Moose's crazy spring numbers aren't real, but there's a good chance this time HE is
Unlike a year ago, when Mike Moustakas' spring numbers were an illusion, there is reason to believe he'll follow up another strong spring with solid stats when the games count.
Mike Moustakas has been on fire in Arizona -- again -- and this time he could be for real.
Chris Carlson / AP
By Jeffrey FlanaganFOX Sports Kansas City
Here we go again.
Yep, that's Royals third baseman Mike Moustakas tearing up the Cactus League again, the same way he punished pitchers in Arizona last March.
Through 12 games this spring, Moustakas is hitting .500 with a ridiculous 1.595 OPS. He leads the team with four homers and 14 RBI.
Of course, Royals fans are familiar with those gaudy numbers.
Last year, Moustakas hit .394 in spring with a .429 on-base percentage and a 1.147 OPS. He hit five homers and had eight doubles, and publications everywhere were proclaiming Moose as the player to watch in baseball in 2013.
Even Sports Illustrated got duped, suggesting that Moustakas' hot spring "could portend a major power surge in the coming season."
Moustakas had a dreadful year, as every Royals fan knows, hitting just .233 (.287 on-base) with only 12 homers and 42 RBI.
So, should we fall for the myth of his spring training numbers again?
Well, there's evidence to suggest that this spring's numbers -- while still inflated because of the thin desert air and rock-hard infields in Arizona -- are marginally more valid.
Unlike last season, Moustakas isn't obsessed with trying to pull every pitch, an approach that has held him back from any meaningful offensive breakthrough.
Moustakas' offseason work with hitting coach Pedro Grifol in winter ball in Venezuela apparently is paying off. Grifol and George Brett opted not to overhaul Moustakas' approach when they took over as hitting coaches late last May, though they knew his pull-happy philosophy was doomed.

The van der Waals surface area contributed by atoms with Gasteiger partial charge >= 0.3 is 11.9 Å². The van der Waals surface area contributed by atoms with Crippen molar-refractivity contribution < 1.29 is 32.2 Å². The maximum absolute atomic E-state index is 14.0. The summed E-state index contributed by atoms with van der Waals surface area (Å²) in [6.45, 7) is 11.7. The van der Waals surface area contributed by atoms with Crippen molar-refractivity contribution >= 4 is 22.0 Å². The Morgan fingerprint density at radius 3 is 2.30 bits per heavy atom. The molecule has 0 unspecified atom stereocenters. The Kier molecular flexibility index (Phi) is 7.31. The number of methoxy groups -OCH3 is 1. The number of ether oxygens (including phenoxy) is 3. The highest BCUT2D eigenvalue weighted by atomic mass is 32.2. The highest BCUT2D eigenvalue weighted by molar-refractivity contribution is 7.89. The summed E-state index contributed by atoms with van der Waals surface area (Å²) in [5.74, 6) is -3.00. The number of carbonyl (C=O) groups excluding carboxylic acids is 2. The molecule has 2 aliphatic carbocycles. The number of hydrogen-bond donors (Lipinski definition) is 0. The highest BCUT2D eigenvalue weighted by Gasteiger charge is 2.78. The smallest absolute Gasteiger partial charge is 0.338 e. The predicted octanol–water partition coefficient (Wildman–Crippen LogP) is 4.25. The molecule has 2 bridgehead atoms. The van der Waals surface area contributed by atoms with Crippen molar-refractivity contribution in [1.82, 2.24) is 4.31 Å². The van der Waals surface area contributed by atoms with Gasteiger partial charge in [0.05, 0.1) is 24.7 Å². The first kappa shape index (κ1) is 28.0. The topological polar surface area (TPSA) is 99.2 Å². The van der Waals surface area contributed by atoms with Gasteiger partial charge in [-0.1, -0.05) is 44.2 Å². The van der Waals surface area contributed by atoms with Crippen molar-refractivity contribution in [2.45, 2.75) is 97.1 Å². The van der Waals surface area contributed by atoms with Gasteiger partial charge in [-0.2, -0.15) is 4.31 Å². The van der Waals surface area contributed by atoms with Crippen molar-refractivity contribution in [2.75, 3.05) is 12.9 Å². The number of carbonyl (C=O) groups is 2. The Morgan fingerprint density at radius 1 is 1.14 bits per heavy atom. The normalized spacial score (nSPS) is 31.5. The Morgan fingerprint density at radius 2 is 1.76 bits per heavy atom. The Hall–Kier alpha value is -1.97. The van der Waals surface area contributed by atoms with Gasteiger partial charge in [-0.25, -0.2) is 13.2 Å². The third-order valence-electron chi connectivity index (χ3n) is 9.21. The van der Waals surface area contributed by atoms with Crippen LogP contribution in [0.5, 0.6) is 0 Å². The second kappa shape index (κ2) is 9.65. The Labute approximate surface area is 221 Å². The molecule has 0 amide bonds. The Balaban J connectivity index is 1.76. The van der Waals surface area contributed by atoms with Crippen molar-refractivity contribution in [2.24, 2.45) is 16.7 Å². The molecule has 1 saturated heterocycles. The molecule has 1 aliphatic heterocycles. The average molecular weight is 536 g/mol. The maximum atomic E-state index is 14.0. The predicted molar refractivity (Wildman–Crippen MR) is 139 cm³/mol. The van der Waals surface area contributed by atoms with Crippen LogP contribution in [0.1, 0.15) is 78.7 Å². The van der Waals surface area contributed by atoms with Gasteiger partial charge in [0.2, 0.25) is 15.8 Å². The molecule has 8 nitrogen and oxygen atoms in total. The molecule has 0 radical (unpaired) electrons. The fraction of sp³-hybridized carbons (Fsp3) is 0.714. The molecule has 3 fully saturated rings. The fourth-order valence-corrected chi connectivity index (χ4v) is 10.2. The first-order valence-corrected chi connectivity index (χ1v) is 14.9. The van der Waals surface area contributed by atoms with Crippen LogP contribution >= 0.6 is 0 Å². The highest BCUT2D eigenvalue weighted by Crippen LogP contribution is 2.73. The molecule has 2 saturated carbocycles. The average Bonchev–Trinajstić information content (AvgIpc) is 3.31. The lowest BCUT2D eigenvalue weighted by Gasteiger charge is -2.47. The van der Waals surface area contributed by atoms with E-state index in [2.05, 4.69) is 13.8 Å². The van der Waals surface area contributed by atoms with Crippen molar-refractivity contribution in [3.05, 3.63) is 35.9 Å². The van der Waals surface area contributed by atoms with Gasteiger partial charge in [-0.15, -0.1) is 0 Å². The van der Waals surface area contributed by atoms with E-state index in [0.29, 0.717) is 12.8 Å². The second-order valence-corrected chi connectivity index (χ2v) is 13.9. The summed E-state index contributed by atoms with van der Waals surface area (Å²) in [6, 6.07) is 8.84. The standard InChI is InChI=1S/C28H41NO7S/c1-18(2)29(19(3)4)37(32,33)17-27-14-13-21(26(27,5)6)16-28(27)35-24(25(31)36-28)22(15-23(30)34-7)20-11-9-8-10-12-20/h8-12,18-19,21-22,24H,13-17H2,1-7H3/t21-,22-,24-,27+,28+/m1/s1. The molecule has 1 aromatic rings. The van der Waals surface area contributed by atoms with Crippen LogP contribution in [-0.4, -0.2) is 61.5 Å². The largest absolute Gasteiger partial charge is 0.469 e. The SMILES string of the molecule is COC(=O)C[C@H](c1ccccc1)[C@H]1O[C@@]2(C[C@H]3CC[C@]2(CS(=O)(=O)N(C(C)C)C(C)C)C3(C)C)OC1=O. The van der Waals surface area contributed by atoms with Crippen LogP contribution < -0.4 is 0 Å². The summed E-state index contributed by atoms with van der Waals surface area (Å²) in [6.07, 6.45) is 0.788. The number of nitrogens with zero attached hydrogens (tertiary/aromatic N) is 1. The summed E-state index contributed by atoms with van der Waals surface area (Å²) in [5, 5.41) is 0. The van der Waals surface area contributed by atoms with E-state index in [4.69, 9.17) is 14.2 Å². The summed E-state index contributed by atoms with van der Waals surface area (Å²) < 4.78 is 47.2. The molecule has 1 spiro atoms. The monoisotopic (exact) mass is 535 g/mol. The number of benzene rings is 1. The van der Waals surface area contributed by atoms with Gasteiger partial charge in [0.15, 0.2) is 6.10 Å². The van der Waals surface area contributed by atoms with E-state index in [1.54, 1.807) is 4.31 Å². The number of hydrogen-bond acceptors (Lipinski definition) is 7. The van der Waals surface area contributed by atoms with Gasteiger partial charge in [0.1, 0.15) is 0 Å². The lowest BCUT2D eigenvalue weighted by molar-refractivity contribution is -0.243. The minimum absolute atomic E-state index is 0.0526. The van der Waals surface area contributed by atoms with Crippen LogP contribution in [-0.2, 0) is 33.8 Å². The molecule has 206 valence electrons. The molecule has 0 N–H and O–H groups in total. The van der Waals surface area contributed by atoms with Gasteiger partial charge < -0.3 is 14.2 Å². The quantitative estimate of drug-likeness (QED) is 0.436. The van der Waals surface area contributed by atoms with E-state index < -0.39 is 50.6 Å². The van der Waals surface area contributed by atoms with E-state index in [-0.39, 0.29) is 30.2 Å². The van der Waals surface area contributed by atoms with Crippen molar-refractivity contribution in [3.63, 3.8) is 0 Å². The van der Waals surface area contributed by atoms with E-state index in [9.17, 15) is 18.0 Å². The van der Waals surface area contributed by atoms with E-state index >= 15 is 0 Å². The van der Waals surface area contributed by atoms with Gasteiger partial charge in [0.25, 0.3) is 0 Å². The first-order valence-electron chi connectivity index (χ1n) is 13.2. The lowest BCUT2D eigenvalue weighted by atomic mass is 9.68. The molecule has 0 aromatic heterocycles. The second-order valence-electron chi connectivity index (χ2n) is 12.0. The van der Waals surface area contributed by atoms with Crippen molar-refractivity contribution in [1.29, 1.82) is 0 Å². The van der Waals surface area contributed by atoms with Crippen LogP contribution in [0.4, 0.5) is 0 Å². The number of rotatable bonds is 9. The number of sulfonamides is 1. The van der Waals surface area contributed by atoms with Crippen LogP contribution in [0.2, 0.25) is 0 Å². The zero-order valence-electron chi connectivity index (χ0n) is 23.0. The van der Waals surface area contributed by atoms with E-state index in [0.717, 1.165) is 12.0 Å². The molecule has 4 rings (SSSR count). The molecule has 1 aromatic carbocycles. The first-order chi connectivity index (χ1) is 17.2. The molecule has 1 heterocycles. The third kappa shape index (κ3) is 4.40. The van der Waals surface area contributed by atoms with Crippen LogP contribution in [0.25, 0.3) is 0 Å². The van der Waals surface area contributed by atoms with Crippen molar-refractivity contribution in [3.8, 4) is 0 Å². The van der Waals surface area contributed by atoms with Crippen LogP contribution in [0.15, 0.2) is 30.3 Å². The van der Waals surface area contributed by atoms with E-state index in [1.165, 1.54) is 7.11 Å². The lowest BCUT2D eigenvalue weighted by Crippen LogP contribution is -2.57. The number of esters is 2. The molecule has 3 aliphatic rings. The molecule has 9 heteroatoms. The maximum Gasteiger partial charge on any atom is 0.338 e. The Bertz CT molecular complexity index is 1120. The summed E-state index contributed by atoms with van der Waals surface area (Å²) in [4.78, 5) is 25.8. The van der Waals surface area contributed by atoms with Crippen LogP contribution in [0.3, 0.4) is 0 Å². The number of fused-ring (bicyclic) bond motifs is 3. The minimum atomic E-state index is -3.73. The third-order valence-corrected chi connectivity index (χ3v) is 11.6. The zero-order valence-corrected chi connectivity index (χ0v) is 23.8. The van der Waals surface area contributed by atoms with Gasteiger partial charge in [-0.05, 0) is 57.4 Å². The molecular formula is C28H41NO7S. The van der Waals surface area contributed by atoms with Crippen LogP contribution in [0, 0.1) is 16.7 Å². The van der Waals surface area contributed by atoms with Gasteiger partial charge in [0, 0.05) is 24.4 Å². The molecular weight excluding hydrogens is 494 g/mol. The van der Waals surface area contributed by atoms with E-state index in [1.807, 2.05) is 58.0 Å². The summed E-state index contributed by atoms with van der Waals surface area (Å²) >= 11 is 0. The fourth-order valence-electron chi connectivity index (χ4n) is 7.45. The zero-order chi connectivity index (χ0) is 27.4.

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"You can't reconstruct someone's swing in midseason," Grifol told me back then. "It just doesn't work that way."
Grifol waited until the offseason to break down Moustakas' mental approach and then alter his mechanics slightly as well.
In Venezuela, Moustakas slowly began trying to drive pitches on the outer half of the plate to left-center field.
"I wasn't just serving up flares that way, either," Moustakas said. "I was driving the ball."
Moustakas' new approach is carrying over this spring.
"What's different this year about him is that he's not automatically pulling his right hip out on every swing," one American League scout recently told me. "That's what dead pull hitters do. He seems to be keeping those hips quiet until he decides where to drive the ball, and then he cuts loose with his hips."
He's got a very definitive plan every time he walks up to that plate.
Royals manager Ned Yost
Brett also has noticed a huge change from the Moustakas he saw and coached last season to the player he sees now.
"Pedro had him for a month (in winter ball) and started talking to him about a good two-strike approach, and all of a sudden he started hitting the ball to left field and he said, 'I'm going to stay with this,'" Brett told mlb.com. "And so now he's driving the ball good to the opposite field, which you have to do.
"You can't pull the ball every time; you've got to go with the pitch. These pitchers in the big leagues can put it where they want to, and if they keep putting it down and away and you keep trying to pull it, you're going to hit ground balls to second base."
The key now is for Moustakas to stick with the plan, which manager Ned Yost believes he will.
"What I see is that he's got a very definitive plan every time he walks up to that plate and adjusts his plan according to the count," Yost told reporters recently. "He didn't do that a whole lot last year.
"You've got to be smart. You just can't go up there hackin'. You have to have a plan, and he's got one now."
You can follow Jeffrey Flanagan on Twitter @jflanagankc or email email@example.com.